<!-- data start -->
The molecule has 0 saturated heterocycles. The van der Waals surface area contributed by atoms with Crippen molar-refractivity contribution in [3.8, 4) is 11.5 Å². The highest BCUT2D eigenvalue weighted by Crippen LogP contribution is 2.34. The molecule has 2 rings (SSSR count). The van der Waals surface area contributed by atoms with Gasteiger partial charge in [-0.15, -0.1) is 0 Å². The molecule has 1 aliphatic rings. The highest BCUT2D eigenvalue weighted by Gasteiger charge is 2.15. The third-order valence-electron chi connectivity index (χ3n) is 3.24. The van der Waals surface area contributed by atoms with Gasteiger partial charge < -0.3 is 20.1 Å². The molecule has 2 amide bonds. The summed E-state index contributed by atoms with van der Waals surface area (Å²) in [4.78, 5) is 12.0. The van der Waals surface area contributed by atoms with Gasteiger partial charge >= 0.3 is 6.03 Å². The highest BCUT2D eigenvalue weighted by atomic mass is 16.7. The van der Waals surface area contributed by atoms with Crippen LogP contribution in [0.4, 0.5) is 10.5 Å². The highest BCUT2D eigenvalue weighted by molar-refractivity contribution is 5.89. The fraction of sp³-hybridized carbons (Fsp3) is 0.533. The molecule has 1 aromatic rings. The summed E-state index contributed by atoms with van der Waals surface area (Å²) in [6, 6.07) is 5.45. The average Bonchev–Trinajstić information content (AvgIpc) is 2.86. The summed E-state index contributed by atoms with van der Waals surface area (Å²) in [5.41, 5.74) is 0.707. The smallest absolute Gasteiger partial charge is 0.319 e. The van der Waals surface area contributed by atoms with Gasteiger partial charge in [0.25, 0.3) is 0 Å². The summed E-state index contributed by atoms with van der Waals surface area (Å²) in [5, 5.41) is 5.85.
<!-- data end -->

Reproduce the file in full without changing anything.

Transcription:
The molecule has 0 saturated heterocycles. The van der Waals surface area contributed by atoms with Crippen molar-refractivity contribution in [3.8, 4) is 11.5 Å². The highest BCUT2D eigenvalue weighted by Crippen LogP contribution is 2.34. The molecule has 2 rings (SSSR count). The van der Waals surface area contributed by atoms with Gasteiger partial charge in [-0.15, -0.1) is 0 Å². The molecule has 1 aliphatic rings. The highest BCUT2D eigenvalue weighted by Gasteiger charge is 2.15. The third-order valence-electron chi connectivity index (χ3n) is 3.24. The van der Waals surface area contributed by atoms with Gasteiger partial charge < -0.3 is 20.1 Å². The molecule has 2 amide bonds. The summed E-state index contributed by atoms with van der Waals surface area (Å²) in [4.78, 5) is 12.0. The van der Waals surface area contributed by atoms with Gasteiger partial charge >= 0.3 is 6.03 Å². The highest BCUT2D eigenvalue weighted by atomic mass is 16.7. The van der Waals surface area contributed by atoms with Crippen LogP contribution in [0.4, 0.5) is 10.5 Å². The highest BCUT2D eigenvalue weighted by molar-refractivity contribution is 5.89. The fraction of sp³-hybridized carbons (Fsp3) is 0.533. The molecule has 1 aromatic rings. The summed E-state index contributed by atoms with van der Waals surface area (Å²) in [6, 6.07) is 5.45. The average Bonchev–Trinajstić information content (AvgIpc) is 2.86. The summed E-state index contributed by atoms with van der Waals surface area (Å²) in [5.41, 5.74) is 0.707. The smallest absolute Gasteiger partial charge is 0.319 e. The van der Waals surface area contributed by atoms with Gasteiger partial charge in [0.25, 0.3) is 0 Å². The summed E-state index contributed by atoms with van der Waals surface area (Å²) in [5, 5.41) is 5.85.